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COLUMN: The taboo subject we fail to acknowledge

Jennifer Hamilton
Columnist Jennifer Hamilton

It is not uncommon for someone to use the word stalking in a light-hearted manner. You may have heard someone joke about Facebook-stalking a friend, for example.

Stalking is classified as criminal harassment in Canada, and a staggering 58 per cent of Canadian women have been stalked by a former partner. Women make up 76 per cent of all criminal harassment victims, and of these victims, one-third of cases result in violence, according to Statistics Canada. Homicide is now the fifth leading cause of death in women under 45, with more than half of these deaths being committed by a former partner.

Stalking is an incredibly taboo subject as the majority of victims do not feel they are in a safe position to speak out. Yet despite the overwhelming statistics and stigma, there is hope.

There is a clear relationship between stalking and the way we are socialized to handle rejection. Raising a new generation of empathetic young men – teaching men how to handle rejection and readjust their sense of entitlement – is key in changing a culture that allows women to be subject to such violence.

We exist in a culture that romanticizes stalking and unhealthy relationship dynamics. It is clear in an overwhelming number of romantic comedies featuring unrequited love remedied by grand gestures.

Take the popular young adult novel-turned-film Twilight, in which sparkly vampire Edward regularly watches Bella sleep without her knowledge or consent. It is framed as romantic, as though he is so drawn to her that he can’t help himself. Remove the sparkle and the soundtrack, and you have an older man watching an underaged girl sleep.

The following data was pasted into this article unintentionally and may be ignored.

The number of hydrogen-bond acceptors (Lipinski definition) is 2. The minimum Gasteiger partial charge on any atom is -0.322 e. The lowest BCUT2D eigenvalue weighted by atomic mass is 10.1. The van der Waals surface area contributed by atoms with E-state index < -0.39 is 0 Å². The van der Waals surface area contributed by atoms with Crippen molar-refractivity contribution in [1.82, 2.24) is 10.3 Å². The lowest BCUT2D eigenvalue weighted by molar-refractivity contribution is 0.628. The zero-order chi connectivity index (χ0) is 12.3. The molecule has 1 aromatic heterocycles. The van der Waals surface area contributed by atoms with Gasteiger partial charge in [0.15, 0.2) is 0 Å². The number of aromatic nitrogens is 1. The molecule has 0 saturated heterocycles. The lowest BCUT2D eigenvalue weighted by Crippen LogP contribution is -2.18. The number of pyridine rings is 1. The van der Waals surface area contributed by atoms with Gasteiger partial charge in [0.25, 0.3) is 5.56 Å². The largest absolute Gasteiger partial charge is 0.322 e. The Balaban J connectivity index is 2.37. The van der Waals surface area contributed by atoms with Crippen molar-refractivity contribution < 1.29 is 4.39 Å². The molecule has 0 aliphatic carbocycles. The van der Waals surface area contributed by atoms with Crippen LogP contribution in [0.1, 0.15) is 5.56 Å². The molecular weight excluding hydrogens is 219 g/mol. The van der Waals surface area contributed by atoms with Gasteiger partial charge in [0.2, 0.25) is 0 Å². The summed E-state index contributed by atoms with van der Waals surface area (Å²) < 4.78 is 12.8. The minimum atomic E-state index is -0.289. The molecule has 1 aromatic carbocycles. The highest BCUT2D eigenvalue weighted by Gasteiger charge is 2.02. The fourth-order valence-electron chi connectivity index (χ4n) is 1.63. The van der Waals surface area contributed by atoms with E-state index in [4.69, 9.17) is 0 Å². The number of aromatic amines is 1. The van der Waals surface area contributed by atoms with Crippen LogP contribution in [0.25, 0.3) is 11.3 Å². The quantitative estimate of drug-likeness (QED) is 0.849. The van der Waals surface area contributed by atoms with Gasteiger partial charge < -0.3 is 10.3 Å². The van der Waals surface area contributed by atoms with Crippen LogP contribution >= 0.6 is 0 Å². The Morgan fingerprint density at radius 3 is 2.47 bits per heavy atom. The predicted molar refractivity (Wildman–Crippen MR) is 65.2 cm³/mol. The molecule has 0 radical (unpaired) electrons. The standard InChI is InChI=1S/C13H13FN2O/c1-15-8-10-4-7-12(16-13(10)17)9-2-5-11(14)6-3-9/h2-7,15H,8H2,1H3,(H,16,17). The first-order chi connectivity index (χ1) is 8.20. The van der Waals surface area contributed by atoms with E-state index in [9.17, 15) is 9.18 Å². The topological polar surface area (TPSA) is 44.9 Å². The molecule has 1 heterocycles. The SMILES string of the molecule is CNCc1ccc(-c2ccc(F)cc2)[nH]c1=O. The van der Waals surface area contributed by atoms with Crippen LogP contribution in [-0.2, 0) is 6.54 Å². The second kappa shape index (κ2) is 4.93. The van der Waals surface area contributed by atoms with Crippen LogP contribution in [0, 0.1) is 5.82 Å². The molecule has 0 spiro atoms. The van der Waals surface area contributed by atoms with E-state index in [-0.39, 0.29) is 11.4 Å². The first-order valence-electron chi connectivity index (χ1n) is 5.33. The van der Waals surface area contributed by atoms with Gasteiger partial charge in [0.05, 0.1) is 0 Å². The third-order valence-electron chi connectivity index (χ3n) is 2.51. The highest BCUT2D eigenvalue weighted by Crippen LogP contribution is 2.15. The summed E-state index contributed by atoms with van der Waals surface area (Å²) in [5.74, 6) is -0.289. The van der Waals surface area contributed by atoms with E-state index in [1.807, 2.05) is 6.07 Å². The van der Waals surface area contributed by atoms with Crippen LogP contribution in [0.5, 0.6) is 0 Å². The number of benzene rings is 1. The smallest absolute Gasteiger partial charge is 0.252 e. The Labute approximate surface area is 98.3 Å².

Someone should have told Edward that respecting boundaries is romantic.

This is just one small example of the skewed ideas of romance sold to us by Hollywood.

Another contributing factor to the culture of stalking is the friend zone myth: the belief that men are owed a relationship or sex in exchange for kindness. The friend zone is a dynamic in which one member of a friendship wishes to enter into a romantic or sexual relationship while the other does not.

There is a common tendency when facing rejection for us to look inward, to ask what we did wrong. Those with abusive tendencies are taught rejection is the fault of the rejector – but women do not owe anyone affection, no matter how kindly you treat them. If you constantly go on about how women ignore the nice guy, you may not be as nice as you think.

The friend zone myth is popular with involuntary celibates, or "incels", a culture built around male entitlement. Members of the online sub-culture claim they are unable to find romantic or sexual partners. At least four mass-murders, resulting in 45 deaths in North America, have been committed by those who described themselves as incels, according to The New York Times.

There is a misconception that only weak or meek women are victim to abuse. The reality is a true manipulator can manipulate anyone. We have a responsibility to teach young people to respect the boundaries that someone sets. We should teach them that when someone says no, they mean it and are not inviting you to convince them otherwise.

We should also be aware of our language: when we joke about stalking our friends on Facebook, it minimizes the experiences of those being cyber-stalked and other victims of criminal harassment.

We cannot combat an issue if we remain ignorant to it. It is my hope that stalking becomes less taboo as we work to fight the conditions that perpetuate it.

Jennifer Hamilton is a local student and writer.

About the Author: Jennifer Hamilton

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